5. That’s a hard question to answer. I mean, I feel as if there are many things wrong with the country for sure. And our political system. But on the other hand we have a President speaking out for same sex marriage in his inaugural speech and so many states have passed laws for marriage equality. You know? So many things are going right, and are better than ever before, but yet, I can turn on the news and hear a politician….someone who obviously had the people’s support in his area to get elected…blatantly not know something like how a woman’s body works. You hear terrifyingly hateful speeches from public officials and from the American public itself all the time. It can be frightening. But there is always hope. And I think we can be better.
All that being said, I have to say that I don’t think that just because someone is in the public eye (even in such a small way as us) that they automatically need to start talking about where they stand on every topic under the sun. Nor do I think we the public should really care what, for example, our favorite action hero has to say about gun control. The cult of celebrity in this country is ridiculous. If I or the cast of WOWMS has something to say, we’ll say it thru our art. We’ve made plenty of statements on various topics such as religion, politics and elections, commercialism and more on the show thru satire and humor. And we will continue to do so. Our show strives to be more than just your typical one camera/one host talking directly to the audience horror host show. Thru our comedy and the overall feel of the show we strive to be entertaining and also to say something about how we feel about the world we live in. And obviously politics is a part of that. But I prefer to let the show speak for itself. If you watch it, I believe our viewpoints on many topics are pretty clear.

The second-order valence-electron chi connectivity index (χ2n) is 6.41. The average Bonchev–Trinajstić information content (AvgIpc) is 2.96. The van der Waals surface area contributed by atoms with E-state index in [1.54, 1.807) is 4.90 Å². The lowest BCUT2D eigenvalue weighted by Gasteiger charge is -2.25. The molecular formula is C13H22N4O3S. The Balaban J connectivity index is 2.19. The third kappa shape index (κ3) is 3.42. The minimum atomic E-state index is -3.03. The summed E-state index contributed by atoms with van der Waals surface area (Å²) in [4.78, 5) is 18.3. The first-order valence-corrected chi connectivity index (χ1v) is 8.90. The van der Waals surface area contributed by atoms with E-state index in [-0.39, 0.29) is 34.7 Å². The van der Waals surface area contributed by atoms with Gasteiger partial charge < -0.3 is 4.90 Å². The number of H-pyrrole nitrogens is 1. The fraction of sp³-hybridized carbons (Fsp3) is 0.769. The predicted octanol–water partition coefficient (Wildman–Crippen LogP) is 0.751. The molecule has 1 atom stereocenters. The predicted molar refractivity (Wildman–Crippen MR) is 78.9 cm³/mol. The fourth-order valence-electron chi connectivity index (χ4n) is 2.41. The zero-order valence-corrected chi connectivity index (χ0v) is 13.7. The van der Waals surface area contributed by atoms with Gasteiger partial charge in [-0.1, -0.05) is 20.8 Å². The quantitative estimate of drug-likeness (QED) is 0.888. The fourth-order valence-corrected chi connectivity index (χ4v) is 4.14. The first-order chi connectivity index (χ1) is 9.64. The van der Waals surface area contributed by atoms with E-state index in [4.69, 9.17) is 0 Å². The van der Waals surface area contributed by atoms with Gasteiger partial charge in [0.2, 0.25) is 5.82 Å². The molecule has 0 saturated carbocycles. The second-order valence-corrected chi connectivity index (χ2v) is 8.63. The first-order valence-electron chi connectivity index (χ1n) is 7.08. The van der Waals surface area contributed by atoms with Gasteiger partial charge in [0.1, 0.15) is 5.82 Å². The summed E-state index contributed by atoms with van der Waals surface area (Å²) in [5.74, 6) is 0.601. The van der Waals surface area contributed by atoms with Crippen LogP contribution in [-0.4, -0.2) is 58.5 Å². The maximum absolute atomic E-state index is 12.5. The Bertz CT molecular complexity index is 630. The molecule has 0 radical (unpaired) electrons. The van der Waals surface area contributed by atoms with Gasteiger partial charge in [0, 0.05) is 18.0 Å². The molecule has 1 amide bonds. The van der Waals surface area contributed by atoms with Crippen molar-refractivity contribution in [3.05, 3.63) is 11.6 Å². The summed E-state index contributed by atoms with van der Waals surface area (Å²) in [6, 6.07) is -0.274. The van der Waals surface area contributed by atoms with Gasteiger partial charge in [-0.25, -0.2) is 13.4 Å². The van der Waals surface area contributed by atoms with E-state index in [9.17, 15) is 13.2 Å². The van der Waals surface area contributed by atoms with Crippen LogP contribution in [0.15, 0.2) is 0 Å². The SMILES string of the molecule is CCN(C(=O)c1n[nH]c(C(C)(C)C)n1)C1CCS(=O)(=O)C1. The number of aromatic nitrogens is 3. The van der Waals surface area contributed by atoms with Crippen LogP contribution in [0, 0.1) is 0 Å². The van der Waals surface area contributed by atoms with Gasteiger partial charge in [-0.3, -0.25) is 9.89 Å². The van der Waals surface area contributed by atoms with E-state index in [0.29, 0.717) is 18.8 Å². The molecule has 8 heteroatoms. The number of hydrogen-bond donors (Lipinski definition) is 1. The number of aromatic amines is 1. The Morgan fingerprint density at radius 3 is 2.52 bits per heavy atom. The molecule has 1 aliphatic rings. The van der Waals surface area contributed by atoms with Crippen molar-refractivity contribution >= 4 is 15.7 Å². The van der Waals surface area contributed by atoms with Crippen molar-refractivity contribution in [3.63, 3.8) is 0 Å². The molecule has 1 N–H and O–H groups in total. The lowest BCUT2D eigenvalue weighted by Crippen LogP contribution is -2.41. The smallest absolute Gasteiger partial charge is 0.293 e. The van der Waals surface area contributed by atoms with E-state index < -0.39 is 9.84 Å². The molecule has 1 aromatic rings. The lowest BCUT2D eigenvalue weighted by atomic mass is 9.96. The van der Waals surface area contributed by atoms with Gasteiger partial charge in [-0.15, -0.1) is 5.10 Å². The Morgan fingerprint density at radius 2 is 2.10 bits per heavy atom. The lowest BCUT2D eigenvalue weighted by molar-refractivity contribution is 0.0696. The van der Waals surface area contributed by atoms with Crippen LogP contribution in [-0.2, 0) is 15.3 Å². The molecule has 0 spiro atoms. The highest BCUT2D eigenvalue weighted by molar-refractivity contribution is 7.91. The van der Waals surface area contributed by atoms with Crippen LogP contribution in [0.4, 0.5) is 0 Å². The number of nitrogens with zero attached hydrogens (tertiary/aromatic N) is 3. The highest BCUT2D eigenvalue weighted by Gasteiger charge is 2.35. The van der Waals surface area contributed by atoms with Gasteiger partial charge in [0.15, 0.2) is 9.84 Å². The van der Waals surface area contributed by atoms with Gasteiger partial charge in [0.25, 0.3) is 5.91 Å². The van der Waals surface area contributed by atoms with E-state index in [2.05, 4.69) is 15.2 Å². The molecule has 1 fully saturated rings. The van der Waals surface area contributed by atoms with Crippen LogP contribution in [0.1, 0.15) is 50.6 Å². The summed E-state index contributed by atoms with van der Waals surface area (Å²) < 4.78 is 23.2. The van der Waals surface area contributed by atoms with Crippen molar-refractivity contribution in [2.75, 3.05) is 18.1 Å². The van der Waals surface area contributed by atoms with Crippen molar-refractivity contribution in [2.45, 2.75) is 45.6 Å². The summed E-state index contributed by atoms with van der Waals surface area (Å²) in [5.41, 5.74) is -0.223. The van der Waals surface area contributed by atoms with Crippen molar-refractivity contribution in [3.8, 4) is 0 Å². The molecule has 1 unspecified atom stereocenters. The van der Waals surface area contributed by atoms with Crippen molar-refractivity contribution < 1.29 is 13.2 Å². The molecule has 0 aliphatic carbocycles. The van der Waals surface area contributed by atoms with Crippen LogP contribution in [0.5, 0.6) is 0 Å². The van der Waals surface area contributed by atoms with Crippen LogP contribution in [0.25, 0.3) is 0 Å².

Thank you for the Interview.
We don’t normally push our products but since we are having an after Christmas sale I thought I would give everyone that reads the Freehold a heads up.
Check out our books here…
Sorcery, Steam, and Steel
(BTW Kindle lists SSS as having 94 pages it is actually 202 pages long so it is longer than MMM… For some reason Kindle has read the page length incorrectly when it was uploaded)